Hinduism News:

Shivaratri and Amavasya (No Moon)

The most auspicious day that is largely dedicated to Lord Shiva by the Hindus is known as Shivratri, or Mahashivratri. Among the Hindu religious followers, this particular night is known as the night of Lord Shiva.

In the Hindu month of Phalgun that is during February – March, as per traditional Hindu calendar, Shivratri, or Mahashivratri is observed on the night before ‘Amavasya’. This calendar custom is largely followed in North India. In the rest of Indian region, Shivratri, or Mahashivratri is the night before Magh Amavasya.

Most of the festivals of Hinduism are known for its color and mirth. Some of the festivals in Hinduism are associated with Gods, personalities and ancient happenings. On the other hand, Shivratri, or Mahashivratri is largely a night dedicated to contemplation and prayers. It is believed by Hindus that Lord Shiva is directly seen in all animate and inanimate. The devotees stay awake for the blessing of Lord Shiva and feel happy in their devotion and commitment towards Lord.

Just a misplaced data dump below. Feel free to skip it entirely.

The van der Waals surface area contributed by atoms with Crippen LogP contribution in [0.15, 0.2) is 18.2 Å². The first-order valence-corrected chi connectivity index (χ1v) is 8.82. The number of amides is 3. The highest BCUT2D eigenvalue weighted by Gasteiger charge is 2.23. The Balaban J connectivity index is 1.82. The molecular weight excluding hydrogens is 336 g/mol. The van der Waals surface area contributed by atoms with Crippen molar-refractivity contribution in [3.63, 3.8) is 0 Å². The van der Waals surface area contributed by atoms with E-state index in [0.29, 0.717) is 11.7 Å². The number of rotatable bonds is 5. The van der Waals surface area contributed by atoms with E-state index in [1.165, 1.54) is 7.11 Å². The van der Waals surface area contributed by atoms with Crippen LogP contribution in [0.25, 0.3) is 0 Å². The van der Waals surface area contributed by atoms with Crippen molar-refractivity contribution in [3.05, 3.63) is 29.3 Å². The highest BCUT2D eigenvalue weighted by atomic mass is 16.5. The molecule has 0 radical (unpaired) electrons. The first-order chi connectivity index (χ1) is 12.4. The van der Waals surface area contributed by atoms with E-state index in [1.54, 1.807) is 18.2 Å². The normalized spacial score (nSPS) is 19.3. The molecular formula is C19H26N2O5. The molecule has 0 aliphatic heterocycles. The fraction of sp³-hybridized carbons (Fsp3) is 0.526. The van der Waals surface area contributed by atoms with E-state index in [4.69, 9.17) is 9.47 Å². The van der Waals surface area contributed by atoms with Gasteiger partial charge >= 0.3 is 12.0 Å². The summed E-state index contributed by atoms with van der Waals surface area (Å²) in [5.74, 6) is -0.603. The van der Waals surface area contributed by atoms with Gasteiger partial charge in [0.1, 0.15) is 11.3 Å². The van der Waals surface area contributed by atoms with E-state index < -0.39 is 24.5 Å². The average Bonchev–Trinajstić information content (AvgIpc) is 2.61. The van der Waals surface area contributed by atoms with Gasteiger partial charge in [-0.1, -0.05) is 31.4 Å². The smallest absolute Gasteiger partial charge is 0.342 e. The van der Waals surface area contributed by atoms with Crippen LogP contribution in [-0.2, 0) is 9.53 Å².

The planetary position of the Shivaratri Night plays a pivotal role in Hindu believes. It is strongly believed that this particular night upsurges all types of positive energy in the human system. It is beneficial to stay awake and aware through the night for achieving both physically and spiritually control and peace. As per traditional Hindu calendar, amavas’ – full dark night or the no moon night is closely associated with the significance of Shivratri, or Mahashivratri. It is to be noted that in Shivaratri Night is observed in Magh month in Karnataka, Andhra Pradesh, Gujarat and Maharashtra and in North India, it is celebrated in Phalgun month.

What Next?

Related Articles

Leave a Reply

Submit Comment

Time limit is exhausted. Please reload the CAPTCHA.